Riding my bicycle across campus, I saw a former colleague coming out of the student union. Recalling that one of his two daughters had just started her freshmen year in college, I stopped and asked how she was doing. He said, “I just received a photo from her. It was a selfie with two other women from her dorm floor, and the caption read, ‘I have friends.’ As a parent, that’s all you care about.”

His daughter had picked the University of Wisconsin-Eau Claire over other schools because it had a good marching band, and now I was learning that her dad’s primary concern was whether she was making friends. After spending so much time around kids and parents who care only about high ACT scores and college rankings, it was wonderful to encounter people who have different priorities. Actually this was the second story in a week that reaffirmed my overall confidence in the current batch of young people. Another friend’s daughter had just started at Wartburg College in Waverly, Iowa.  Like UW-Eau Claire, Wartburg is a very good school, but not one that resides at the top of most college rankings.  It has, however, an outstanding Division III cross country team, and this particular young woman loves to run. I don’t understand her passion for running long distances, but I admire that she considered that passion when she chose a college.

I am currently reading a book about college admissions titled The Years that Matter Most. Author Paul Tough points out that there was a time when the most academically talented students, for a variety of reasons, spread themselves around at a thousand or more different colleges, and all reputable schools had their share of valedictorians and students with high SAT or ACT scores.  This is no longer the case. Today most high achieving high school seniors (at least those who are getting advice from parents and/or counselors) attend only a handful of selective institutions. The lip service, according to Touch, still says, “Choose the school that makes you happy, where you’re going to find your true identity and become your authentic self. You’ll get a good education wherever you go.” When it comes to actually finalizing their decision, however, students live by the axiom,“Get your scores as high as you can, and do exactly what all the other high-scoring student are doing. Go to the most selective school that will admit you, period.”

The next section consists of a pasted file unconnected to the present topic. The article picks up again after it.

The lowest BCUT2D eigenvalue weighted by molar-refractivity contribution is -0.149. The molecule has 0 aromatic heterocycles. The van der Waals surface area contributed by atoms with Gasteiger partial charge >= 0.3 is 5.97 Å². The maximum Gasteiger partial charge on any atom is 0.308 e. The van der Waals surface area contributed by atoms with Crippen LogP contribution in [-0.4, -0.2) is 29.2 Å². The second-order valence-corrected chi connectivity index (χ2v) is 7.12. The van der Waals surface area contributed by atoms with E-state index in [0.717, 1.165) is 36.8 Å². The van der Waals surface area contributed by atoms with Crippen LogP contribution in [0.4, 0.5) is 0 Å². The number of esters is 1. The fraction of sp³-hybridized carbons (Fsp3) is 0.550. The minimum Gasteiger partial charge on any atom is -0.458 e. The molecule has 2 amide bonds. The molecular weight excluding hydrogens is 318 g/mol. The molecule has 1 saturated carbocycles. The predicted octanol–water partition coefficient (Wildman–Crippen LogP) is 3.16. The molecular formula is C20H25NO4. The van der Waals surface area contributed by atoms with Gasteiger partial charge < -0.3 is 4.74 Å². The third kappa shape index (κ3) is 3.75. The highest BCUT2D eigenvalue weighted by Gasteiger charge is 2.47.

I don’t think that students who choose a college based on marching bands or the cross country teams are necessarily more independent or more self-aware than other young adults, but they do see college as more than just a stepping stone. Good for them. 

Steven Simpson